What do you think?
It would be great to hear your views.
Sooty - of course, I accept that Cormorants feed on rivers and eat 'wild bred' fish. In fact, I'm sure they can't tell the difference between 'wild bred' fish and those that have been introduced in large numbers to lakes, ponds and reservoirs.
Would you accept, though, that the increase in the numbers of Cormorants results at least in part from the increase in the available food supply that is represented by fish stocks introduced at unnaturally high levels?
I would suggest that the normal balance between predators and prey, where the numbers of both fluctuate in line with each other, has been severely upset and that it is because stocking of lakes provides a never diminishing food supply that Cormorant numbers have increased and will continue to increase.
Martin has quoted the number of Cormorants shot under licence in England in 2010 and no doubt many more were shot illegally. And this has been going on for how long? 25/30 years? And the situation remains the same! It might make the owners of fisheries feel better to shoot a few Cormorants but it doesn't seem to be the answer to the problem.
I'm not anti-angler, I'm not anti-fish, I am pro-Cormorant.
PeterD ---of course you are right in part but not every lake or pond or river(oh yes they definitely go on rivers)are artificially stocked and my view is that wild bred fish deserve if need be protection.Certainly Dorset's population of Cormorants is too high to majority opinion.
Culling when needed is carried out by the best conservation bodies and we must not say one species is more important than another.
I am not pro angler just pro fish.
Sooty - I'm not aware of any documented instance of Cormorants having a serious impact on naturally occurring fish populations. The problem we have now is that lakes are being artificially stocked with fish and it's hardly surprising that we have so many Cormorants coming inland. How many Goldfinches came into gardens before people started feeding them nyger seed? Birds quickly learn to exploit new sources of food. It surely isn't acceptable to keep providing food and then shooting those birds that are attracted to it.
Thanks Boris and Redkite and good to meet you Peter D!
Sooty - it was certainly the case that the cormorant was almost exclusively a coastal breeder in the UK until the early 1980s but they did fly and fish inland. Yes, increases were recorded to the mid 1990s but this was followed by stabilisation or slight decline in numbers.
Well in this case Martin I look at things differently and I am not a angler so to me wild fish are being killed by a bird that has dramatically increased in numbers inland which is where I would absolutely have to disagree with you about they have always been a inland bird.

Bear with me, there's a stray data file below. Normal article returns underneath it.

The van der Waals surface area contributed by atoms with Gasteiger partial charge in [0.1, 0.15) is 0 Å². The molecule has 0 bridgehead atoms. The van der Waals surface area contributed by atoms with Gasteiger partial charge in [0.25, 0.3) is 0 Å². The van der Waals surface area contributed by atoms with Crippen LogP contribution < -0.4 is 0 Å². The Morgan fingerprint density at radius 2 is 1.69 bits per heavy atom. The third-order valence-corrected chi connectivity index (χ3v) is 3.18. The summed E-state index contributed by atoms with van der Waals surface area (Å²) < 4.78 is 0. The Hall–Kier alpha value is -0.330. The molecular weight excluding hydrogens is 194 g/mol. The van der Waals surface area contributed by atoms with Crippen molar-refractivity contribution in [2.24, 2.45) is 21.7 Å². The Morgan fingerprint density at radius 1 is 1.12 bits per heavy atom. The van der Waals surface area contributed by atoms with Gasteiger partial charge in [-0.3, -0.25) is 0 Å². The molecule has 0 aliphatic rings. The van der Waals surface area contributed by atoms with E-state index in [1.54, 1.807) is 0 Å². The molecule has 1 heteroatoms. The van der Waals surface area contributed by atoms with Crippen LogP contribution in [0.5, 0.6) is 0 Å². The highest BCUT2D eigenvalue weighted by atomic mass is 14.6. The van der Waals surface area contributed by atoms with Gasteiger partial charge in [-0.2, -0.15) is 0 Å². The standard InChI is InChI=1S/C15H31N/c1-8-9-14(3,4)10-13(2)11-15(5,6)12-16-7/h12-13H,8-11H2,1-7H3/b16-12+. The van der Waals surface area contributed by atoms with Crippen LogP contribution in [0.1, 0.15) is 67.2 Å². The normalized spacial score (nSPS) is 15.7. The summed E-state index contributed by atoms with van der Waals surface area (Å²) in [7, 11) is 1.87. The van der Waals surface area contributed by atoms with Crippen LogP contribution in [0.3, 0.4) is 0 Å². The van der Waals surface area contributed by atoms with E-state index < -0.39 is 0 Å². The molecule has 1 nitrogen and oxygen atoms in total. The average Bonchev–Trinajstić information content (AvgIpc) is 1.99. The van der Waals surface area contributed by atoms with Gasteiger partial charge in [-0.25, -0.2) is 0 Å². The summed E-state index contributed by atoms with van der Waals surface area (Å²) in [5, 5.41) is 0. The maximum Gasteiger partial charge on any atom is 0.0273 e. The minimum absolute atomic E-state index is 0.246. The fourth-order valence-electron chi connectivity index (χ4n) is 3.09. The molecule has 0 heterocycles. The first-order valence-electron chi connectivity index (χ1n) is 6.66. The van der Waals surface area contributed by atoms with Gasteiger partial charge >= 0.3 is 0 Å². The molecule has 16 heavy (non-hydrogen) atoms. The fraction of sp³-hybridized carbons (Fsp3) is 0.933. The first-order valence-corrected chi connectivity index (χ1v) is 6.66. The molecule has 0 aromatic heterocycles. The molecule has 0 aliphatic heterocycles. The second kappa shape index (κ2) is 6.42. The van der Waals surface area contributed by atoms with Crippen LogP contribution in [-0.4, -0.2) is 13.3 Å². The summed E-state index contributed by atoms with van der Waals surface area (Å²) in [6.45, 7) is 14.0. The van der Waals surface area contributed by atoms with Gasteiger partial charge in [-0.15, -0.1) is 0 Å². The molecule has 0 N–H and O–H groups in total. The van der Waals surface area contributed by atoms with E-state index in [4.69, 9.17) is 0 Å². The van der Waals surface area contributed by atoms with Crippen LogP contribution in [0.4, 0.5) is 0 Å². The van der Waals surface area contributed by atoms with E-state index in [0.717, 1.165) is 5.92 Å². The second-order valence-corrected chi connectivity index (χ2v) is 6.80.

We live only 30 miles from the coast and remember in the late 70s probably the first Cormorant was seen locally and was so rare as to make it in local paper and of course being close to coast this area was one of the first in my opinion to become colonised by them.
I agree with all you say Martin and with the two very good comments above.
Your Blue Tit analogy seems to me to be absolutely right. People who provide artificially high supplies of food by stocking lakes with fish shouldn't be surprised to find that they attract birds that want to eat them. Nor should they then be allowed to shoot those birds, particularly when other remedies are available. The angling lobby has been successful over the last 25/30 years in demonising the Cormorant (the 'black plague') and pressuring Defra and its predecessors that have been responsible for licencing. I hope the RSPB will stand firm against any proposals that might worsen the current situation which to my mind is already unacceptable.
Spot on Martin, these birds are being victimised and used as a scapegoat for the range of key water management issues that are far more important for the health of fisheries. Interesting that this attack is being launched just as we seem to be heading for a severe drought. You are right to work with angling organisations on water policy issues but also right to explain that persecuting the cormorant is pointless and misguided. They are part of our natural environment just as much as herons, kingfishers and water voles. The suggestion on the petition that cormorants are affecting bittern and kingfisher populations is risable.